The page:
JOURNAL ARTICLE

Reactive oxygen species as essential mediators of cell adhesion: the oxidative inhibition of a FAK tyrosine phosphatase is required for cell adhesion

Paola Chiarugi, Giovambattista Pani, Elisa Giannoni, Letizia Taddei, Renata Colavitti, Giovanni Raugei, Mark Symons, Silvia Borrello, Tommaso Galeotti, Giampietro Ramponi
Journal of Cell Biology 2003 June 9, 161 (5): 933-44
12796479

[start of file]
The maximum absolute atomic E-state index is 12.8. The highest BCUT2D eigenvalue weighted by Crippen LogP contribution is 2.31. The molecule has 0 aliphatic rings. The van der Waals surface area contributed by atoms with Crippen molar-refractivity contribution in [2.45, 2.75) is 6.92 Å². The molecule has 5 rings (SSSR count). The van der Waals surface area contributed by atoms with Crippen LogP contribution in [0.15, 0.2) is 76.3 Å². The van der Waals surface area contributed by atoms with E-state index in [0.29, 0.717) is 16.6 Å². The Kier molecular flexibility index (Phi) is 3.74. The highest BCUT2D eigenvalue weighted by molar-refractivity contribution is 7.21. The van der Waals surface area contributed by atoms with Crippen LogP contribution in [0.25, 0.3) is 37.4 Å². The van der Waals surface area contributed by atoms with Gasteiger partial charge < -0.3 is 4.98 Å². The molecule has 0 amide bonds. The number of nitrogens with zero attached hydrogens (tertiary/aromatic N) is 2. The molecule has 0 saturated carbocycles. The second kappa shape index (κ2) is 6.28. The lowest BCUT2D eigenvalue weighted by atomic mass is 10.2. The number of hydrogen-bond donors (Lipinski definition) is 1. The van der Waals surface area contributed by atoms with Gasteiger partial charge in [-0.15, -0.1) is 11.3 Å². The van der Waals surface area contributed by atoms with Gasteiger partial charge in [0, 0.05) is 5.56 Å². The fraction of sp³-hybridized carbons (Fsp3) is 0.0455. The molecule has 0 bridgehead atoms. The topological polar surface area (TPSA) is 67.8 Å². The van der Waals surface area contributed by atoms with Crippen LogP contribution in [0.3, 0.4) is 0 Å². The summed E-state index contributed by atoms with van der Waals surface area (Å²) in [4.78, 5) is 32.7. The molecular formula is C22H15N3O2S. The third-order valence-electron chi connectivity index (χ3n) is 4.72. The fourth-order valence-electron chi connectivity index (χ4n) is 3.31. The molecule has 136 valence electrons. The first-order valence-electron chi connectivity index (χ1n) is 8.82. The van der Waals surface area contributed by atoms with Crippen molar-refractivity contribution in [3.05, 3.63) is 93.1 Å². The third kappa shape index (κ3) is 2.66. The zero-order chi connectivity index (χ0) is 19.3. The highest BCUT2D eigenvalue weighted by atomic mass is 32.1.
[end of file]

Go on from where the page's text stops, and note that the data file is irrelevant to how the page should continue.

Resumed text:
Signal transduction by reactive oxygen species (ROS; "redox signaling") has recently come into focus in cellular biology studies. The signaling properties of ROS are largely due to the reversible oxidation of redox-sensitive target proteins, and especially of protein tyrosine phosphatases, whose activity is dependent on the redox state of a low pKa active site cysteine. A variety of mitogenic signals, including those released by receptor tyrosine kinase (RTKs) ligands and oncogenic H-Ras, involve as a critical downstream event the intracellular generation of ROS. Signaling by integrins is also essential for the growth of most cell types and is constantly integrated with growth factor signaling. We provide here evidence that intracellular ROS are generated after integrin engagement and that these oxidant intermediates are necessary for integrin signaling during fibroblast adhesion and spreading. Moreover, we propose a synergistic action of integrins and RTKs for redox signaling. Integrin-induced ROS are required to oxidize/inhibit the low molecular weight phosphotyrosine phosphatase, thereby preventing the enzyme from dephosphorylating and inactivating FAK. Accordingly, FAK phosphorylation and other downstream events, including MAPK phosphorylation, Src phosphorylation, focal adhesion formation, and cell spreading, are all significantly attenuated by inhibition of redox signaling. Hence, we have outlined a redox circuitry whereby, upon cell adhesion, oxidative inhibition of a protein tyrosine phosphatase promotes the phosphorylation/activation and the downstream signaling of FAK and, as a final event, cell adhesion and spreading onto fibronectin.

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